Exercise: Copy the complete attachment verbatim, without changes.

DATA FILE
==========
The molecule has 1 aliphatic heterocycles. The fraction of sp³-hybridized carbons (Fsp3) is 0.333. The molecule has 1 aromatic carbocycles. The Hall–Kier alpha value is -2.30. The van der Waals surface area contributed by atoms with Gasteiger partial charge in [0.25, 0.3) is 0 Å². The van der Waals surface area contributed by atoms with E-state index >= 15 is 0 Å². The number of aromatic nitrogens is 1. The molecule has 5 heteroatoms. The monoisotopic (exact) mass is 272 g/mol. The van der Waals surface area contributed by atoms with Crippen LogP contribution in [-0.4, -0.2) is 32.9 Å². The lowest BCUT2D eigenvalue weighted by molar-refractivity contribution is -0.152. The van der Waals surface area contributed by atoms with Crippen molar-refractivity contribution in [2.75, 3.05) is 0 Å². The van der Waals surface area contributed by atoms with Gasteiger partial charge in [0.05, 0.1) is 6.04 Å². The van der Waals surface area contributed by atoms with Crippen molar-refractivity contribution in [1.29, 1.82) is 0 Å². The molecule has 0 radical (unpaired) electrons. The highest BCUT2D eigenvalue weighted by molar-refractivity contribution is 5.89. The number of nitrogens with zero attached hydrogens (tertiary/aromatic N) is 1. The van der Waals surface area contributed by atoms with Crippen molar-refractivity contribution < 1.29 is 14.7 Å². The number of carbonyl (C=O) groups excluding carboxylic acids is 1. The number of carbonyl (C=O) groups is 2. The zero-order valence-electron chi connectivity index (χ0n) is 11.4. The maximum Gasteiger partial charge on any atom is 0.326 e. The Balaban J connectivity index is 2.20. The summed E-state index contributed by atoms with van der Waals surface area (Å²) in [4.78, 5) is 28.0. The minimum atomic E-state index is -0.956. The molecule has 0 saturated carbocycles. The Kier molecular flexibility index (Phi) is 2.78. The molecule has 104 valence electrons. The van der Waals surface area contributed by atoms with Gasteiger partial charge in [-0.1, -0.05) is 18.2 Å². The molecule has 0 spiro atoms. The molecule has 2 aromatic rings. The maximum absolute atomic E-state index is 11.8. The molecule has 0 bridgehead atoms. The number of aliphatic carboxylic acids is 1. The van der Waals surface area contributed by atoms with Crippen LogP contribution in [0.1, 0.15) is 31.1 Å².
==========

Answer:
The molecule has 1 aliphatic heterocycles. The fraction of sp³-hybridized carbons (Fsp3) is 0.333. The molecule has 1 aromatic carbocycles. The Hall–Kier alpha value is -2.30. The van der Waals surface area contributed by atoms with Gasteiger partial charge in [0.25, 0.3) is 0 Å². The van der Waals surface area contributed by atoms with E-state index >= 15 is 0 Å². The number of aromatic nitrogens is 1. The molecule has 5 heteroatoms. The monoisotopic (exact) mass is 272 g/mol. The van der Waals surface area contributed by atoms with Crippen LogP contribution in [-0.4, -0.2) is 32.9 Å². The lowest BCUT2D eigenvalue weighted by molar-refractivity contribution is -0.152. The van der Waals surface area contributed by atoms with Crippen molar-refractivity contribution in [2.75, 3.05) is 0 Å². The van der Waals surface area contributed by atoms with Gasteiger partial charge in [0.05, 0.1) is 6.04 Å². The van der Waals surface area contributed by atoms with Crippen molar-refractivity contribution in [1.29, 1.82) is 0 Å². The molecule has 0 radical (unpaired) electrons. The highest BCUT2D eigenvalue weighted by molar-refractivity contribution is 5.89. The number of nitrogens with zero attached hydrogens (tertiary/aromatic N) is 1. The van der Waals surface area contributed by atoms with Crippen molar-refractivity contribution < 1.29 is 14.7 Å². The number of carbonyl (C=O) groups excluding carboxylic acids is 1. The number of carbonyl (C=O) groups is 2. The zero-order valence-electron chi connectivity index (χ0n) is 11.4. The maximum Gasteiger partial charge on any atom is 0.326 e. The Balaban J connectivity index is 2.20. The summed E-state index contributed by atoms with van der Waals surface area (Å²) in [4.78, 5) is 28.0. The minimum atomic E-state index is -0.956. The molecule has 0 saturated carbocycles. The Kier molecular flexibility index (Phi) is 2.78. The molecule has 104 valence electrons. The van der Waals surface area contributed by atoms with Gasteiger partial charge in [-0.1, -0.05) is 18.2 Å². The molecule has 0 spiro atoms. The molecule has 2 aromatic rings. The maximum absolute atomic E-state index is 11.8. The molecule has 0 bridgehead atoms. The number of aliphatic carboxylic acids is 1. The van der Waals surface area contributed by atoms with Crippen LogP contribution in [0.1, 0.15) is 31.1 Å².